- News Home
17 April 2014 12:48 pm ,
Vol. 344 ,
Using the two high-quality genomes that exist for Neandertals and Denisovans, researchers find clues to gene activity...
A new report from the Intergovernmental Panel on Climate Change (IPCC) concludes that humanity has done little to slow...
Astronomers have discovered an Earth-sized planet in the habitable zone of a red dwarf—a star cooler than the sun—500...
Three years ago, Jennifer Francis of Rutgers University proposed that a warming Arctic was altering the behavior of the...
Officials last week revealed that the U.S. contribution to ITER could cost $3.9 billion by 2034—roughly four times the...
An experimental hepatitis B drug that looked safe in animal trials tragically killed five of 15 patients in 1993. Now,...
- 17 April 2014 12:48 pm , Vol. 344 , #6181
- About Us
Superstumble for Japan's Supercomputer
15 May 2009 6:10 am
TOKYO—A Japanese consortium’s plans to build the world's fastest supercomputer suffered a setback on 14 May when two private companies involved announced they are withdrawing to cut costs.
The Next-Generation Supercomputer is a 7-year, $1 billion national project funded by the Ministry of Education. Development is being spearheaded by RIKEN, Japan’s network of national labs, with support from several universities and private companies. The supercomputer would be housed at RIKEN’s campus in Kobe and is intended to support both academic and industrial research. The companies that pulled out, NEC and Hitachi, have been working together on the design of processors for the computer. Their withdrawal may require revisions to the computer's configuration, which could affect software being developed by other consortium members, says Tadashi Watanabe, a supercomputing expert heading the project for RIKEN. Scientists are writing code that would simulate galaxy formation, model Earth's climate, and aid in drug discovery and earthquake-resistant building design, among other things.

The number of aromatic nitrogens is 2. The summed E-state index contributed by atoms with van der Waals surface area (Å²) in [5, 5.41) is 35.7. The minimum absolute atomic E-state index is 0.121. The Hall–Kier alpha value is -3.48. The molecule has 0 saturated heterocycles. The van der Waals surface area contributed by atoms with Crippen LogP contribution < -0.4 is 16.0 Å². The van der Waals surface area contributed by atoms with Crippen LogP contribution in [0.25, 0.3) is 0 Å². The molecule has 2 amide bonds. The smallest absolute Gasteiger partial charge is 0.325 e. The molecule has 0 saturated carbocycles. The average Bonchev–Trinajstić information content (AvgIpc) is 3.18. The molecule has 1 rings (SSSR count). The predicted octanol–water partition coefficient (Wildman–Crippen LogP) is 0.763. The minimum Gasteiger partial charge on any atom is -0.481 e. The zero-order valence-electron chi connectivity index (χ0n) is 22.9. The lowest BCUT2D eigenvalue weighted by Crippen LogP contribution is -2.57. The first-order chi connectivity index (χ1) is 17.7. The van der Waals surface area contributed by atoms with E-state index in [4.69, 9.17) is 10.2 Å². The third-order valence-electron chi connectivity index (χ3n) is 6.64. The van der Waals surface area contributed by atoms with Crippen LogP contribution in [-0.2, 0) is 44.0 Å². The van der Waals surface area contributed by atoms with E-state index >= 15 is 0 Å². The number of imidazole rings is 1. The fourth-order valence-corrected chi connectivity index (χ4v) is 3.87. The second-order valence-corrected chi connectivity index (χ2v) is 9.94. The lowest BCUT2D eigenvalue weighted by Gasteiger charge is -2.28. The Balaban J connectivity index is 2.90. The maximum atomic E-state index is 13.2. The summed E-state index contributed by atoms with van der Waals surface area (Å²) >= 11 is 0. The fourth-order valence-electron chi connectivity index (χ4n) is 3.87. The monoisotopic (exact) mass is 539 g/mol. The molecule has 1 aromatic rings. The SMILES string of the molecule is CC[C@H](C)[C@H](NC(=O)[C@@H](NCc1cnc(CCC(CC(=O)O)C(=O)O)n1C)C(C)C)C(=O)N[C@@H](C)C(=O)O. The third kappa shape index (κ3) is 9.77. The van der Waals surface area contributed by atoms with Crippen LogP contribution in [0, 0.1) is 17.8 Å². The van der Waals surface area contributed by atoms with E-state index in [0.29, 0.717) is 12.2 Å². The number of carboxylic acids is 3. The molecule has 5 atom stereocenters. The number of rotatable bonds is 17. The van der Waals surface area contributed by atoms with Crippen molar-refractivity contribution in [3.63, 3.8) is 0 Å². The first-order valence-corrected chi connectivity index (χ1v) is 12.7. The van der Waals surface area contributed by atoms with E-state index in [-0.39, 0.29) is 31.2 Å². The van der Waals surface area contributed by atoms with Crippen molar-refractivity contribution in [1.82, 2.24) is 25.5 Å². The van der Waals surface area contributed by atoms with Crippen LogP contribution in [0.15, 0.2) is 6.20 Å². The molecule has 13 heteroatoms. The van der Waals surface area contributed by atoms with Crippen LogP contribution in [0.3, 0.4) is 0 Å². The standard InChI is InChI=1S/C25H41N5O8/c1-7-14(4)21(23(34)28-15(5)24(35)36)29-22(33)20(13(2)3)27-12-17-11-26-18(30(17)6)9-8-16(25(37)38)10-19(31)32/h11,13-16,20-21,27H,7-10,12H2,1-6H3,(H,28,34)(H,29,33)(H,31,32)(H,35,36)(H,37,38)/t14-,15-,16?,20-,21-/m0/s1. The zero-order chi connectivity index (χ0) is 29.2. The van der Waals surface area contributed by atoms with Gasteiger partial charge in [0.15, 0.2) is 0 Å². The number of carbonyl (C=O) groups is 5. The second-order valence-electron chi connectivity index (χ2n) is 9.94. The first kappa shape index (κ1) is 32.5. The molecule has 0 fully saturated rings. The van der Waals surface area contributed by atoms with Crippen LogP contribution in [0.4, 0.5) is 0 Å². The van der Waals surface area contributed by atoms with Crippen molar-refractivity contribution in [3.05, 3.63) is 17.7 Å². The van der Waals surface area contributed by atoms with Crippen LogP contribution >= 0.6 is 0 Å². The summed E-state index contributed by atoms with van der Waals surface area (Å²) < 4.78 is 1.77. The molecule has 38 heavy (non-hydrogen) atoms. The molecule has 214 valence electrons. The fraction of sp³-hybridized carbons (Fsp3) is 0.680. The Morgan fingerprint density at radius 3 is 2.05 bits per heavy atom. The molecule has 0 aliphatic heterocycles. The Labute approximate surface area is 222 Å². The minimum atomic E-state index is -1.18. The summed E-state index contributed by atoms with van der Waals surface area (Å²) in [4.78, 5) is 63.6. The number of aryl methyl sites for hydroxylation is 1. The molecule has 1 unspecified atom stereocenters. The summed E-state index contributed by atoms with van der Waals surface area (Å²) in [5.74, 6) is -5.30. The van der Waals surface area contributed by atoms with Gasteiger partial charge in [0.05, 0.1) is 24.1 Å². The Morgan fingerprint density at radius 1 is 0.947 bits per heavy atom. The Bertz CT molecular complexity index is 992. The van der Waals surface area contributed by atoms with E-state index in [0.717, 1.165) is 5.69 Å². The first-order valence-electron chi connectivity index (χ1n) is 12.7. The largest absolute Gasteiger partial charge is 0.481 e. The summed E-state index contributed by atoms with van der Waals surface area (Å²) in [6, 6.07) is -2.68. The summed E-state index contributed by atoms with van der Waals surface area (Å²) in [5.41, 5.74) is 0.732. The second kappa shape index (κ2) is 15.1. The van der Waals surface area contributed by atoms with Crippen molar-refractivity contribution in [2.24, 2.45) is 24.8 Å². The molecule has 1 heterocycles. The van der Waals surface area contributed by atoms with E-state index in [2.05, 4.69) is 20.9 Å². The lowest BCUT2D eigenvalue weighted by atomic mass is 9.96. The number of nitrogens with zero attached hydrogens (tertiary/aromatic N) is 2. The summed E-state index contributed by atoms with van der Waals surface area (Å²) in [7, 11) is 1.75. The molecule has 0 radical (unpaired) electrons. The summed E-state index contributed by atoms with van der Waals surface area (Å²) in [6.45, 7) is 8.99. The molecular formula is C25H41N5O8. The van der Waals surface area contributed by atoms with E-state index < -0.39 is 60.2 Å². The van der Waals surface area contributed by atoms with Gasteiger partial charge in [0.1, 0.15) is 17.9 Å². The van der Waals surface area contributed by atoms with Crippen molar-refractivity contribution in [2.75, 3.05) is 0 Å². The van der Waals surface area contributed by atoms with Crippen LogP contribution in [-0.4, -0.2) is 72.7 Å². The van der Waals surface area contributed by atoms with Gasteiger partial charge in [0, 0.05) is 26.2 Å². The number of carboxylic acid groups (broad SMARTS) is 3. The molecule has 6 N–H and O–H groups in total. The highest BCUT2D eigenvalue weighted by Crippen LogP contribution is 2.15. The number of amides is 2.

The departure of NEC and Hitachi "was a surprise," says Watanabe. "Some rewriting [of software] may be needed, but how much will depend on changes to the configuration, and we're now studying how to minimize impact on the software. We're doing everything we can to keep to the schedule" of completing the project in 2012.
The supercomputer is being designed to reach computing speeds of 10 petaflops (10 quadrillion floating point operations per second). When the project was announced in 2005, Japanese computer scientists had hoped it would reign for a time as the world's fastest supercomputer. Even if it is completed as scheduled, the Next-Generation Supercomputer would soon be eclipsed by a 20-petaflops supercomputer that IBM is developing for Lawrence Livermore National Laboratory in California and which is also slated for delivery in 2012. (Here's a list of the 500 most powerful computer systems.)
In a press release, NEC stated that the scale of required investment for its part of the supercomputer project "would significantly impact earnings for the fiscal year ending in March 2010." NEC and Hitachi said they will complete their contributions to the design phase. A third computer maker, Fujitsu, confirmed that it intends to continue with the project through the manufacturing stage.